print("Accessing through iteration:"\
               " ", end = " ")
for i in range (len(Array1)): 
    print (Array1[i], end =" ")

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Output:

List1 elements:  [10, 20, 30, 20, 10, 40] 

Element at index 0:  10
Element at index 1:  20
Element at index 3:  20
Element at index 4:  10
Element at last index:  40
Element at 3rd last index:  20
Accessing through iteration:  10 20 30 20 10 40 
Array1:  array('i', [10, 20, 30, 40, 50, 60])
Element of Array1 at index 3:  40
Accessing through iteration:  10 20 30 40 50 60

List and array both can be sliced: Slicing operation is valid for both the list and array to get a range of elements.

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# Python program to demonstrate 
# that both list and array can
# be accessed sliced
  
# importing array module 
import array as arr
  
# Declaring a list 
List1 = [10, 20, 30, 20, 10, 40]
  
# Accessing a range of elements in the 
# list using slicing operation
  
# Printing items of the list
# from index 1 to 3 
print("List elements from "\
 "index 1 to 4: ", List1[1:4])
  
# Printing items of the 
# list from index 2 to end
print("List elements from "\
"index 2 to last: ", List1[2:])
  
# Declaring an array
Array1 = arr.array('i'
 [10, 20, 30, 40, 50, 60])
  
# Accessing a range of elements in the 
# array using slicing operation
Sliced_array1 = Array1[1:4
print("\nSlicing elements of the "\
"array in a\nrange from index 1 to 4: "
print(Sliced_array1) 
    
# Print elements of the array  
# from a defined point to end 
Sliced_array2 = Array1[2:] 
print("\nSlicing elements of the "\
"array from\n2nd index till the end: "
print(Sliced_array2) 

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Output:

List elements from index 1 to 4:  [20, 30, 20]
List elements from index 2 to last:  [30, 20, 10, 40]

Slicing elements of the array in a
range from index 1 to 4: 
array('i', [20, 30, 40])

Slicing elements of the array from
2nd index till the end: 
array('i', [30, 40, 50, 60])

Differences between the Python list and array:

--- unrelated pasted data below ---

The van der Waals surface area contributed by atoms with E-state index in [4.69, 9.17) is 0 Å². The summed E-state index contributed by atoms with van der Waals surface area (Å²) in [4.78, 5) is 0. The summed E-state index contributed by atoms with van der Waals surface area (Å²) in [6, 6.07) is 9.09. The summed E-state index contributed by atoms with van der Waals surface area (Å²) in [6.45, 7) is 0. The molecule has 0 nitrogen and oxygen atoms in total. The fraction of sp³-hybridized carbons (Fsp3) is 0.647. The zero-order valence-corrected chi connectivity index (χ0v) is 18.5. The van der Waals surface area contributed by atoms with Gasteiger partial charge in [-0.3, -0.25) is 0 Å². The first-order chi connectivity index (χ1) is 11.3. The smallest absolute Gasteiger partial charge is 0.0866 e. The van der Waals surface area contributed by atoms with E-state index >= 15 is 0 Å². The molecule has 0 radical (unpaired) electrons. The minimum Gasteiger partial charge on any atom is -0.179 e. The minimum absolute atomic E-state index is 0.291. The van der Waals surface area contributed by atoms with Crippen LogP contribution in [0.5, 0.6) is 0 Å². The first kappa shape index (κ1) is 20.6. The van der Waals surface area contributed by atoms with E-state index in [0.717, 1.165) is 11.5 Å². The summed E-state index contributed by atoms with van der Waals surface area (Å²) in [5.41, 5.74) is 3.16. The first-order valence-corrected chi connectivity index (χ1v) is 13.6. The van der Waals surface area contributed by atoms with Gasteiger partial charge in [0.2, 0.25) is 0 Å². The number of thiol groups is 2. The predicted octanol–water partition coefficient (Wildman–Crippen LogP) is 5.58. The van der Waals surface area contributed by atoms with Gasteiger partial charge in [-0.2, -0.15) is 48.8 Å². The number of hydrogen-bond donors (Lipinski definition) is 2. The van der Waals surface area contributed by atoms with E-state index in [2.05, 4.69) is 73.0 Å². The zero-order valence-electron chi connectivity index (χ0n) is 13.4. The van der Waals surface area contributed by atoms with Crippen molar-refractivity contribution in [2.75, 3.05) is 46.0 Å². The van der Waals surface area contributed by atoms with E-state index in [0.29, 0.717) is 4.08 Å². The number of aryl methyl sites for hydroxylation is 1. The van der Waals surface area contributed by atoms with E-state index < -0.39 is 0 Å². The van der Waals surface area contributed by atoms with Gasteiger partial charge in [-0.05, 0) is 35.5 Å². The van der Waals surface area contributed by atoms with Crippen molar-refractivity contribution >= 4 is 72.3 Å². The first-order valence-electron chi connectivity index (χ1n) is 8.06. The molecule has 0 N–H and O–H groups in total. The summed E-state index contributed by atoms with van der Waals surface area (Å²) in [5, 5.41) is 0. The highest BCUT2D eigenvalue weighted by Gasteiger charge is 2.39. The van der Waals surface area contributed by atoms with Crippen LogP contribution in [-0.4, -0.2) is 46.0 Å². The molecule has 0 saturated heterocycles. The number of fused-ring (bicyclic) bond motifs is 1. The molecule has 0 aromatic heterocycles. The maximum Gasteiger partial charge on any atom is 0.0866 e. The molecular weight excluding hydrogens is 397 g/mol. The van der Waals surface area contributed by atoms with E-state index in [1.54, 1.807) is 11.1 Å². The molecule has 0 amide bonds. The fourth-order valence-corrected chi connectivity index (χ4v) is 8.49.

Difference in creation: Unlike list which is a part of Python syntax, an array can only be created by importing the array module. A list can be created by simply putting a sequence of elements around a square bracket. All the above codes are the proofs of this difference.

Memory consumption between array and lists: List and array take a different amount of memory even if they store the same amount of elements. Arrays are found to be more efficient in this case as they store data in a very compact manner.

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# Python program to demonstrate the 
# difference in memory consumption  
# of list and array
  
# importing array module 
import array as arr
  
# importing system module 
import sys 
    
# declaring a list of 1000 elements  
List = range(1000
    
# printing size of each element of the list 
print("Size of each element of"\
" list in bytes: ", sys.getsizeof(List)) 
    
# printing size of the whole list 
print("Size of the whole list in"\
" bytes: ", sys.getsizeof(List)*len(List)) 
    
# declaring an array of 1000 elements  
Array = arr.array('i', [1]*1000
    
# printing size of each 
# element of the Numpy array 
print("Size of each element of "\
"the array in bytes: ", Array.itemsize) 
    
# printing size of the whole Numpy array 
print("Size of the whole array"\
" in bytes: ", len(Array)*Array.itemsize) 

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Output:

Size of each element of list in bytes:  48
Size of the whole list in bytes:  48000
Size of each element of the array in bytes:  4
Size of the whole array in bytes:  4000

Performing mathematical operations: Mathematical operations like dividing or adding each element of the collection with a certain number can be carried out in arrays but lists do not support these kinds of arithmetic operations. Arrays are optimized for this purpose while to carry out these operations in the list, operations have to be applied to every element separately.

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# Python program to demonstrate the 
# difference between list and array in  
# carrying out mathematical operations
  
# importing array module 
from numpy import array
    
# declaring a list 
List =[1, 2, 3
    
# declaring an array 
Array = array([1, 2, 3])
    
try
    # adding 5 to each element of list 
    List = List + 5
        
except(TypeError): 
    print("Lists don't support list + int"
    
# for array
try
      
    Array = Array + 5
    
    # printing the array 
    print("Modified array: ", Array) 
        
except(TypeError): 
    print("Arrays don't support list + int"

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Output:

Lists don't support list + int
Modified array:  [6 7 8]

Resizing: Arrays once declared can not be resized. The only way is to copy the elements of the older array into a larger sized array. While the list can be re-sized very efficiently.

Data that can be stored: List can store both homogeneous as well as non-homogeneous data while arrays support the storage of only homogeneous data.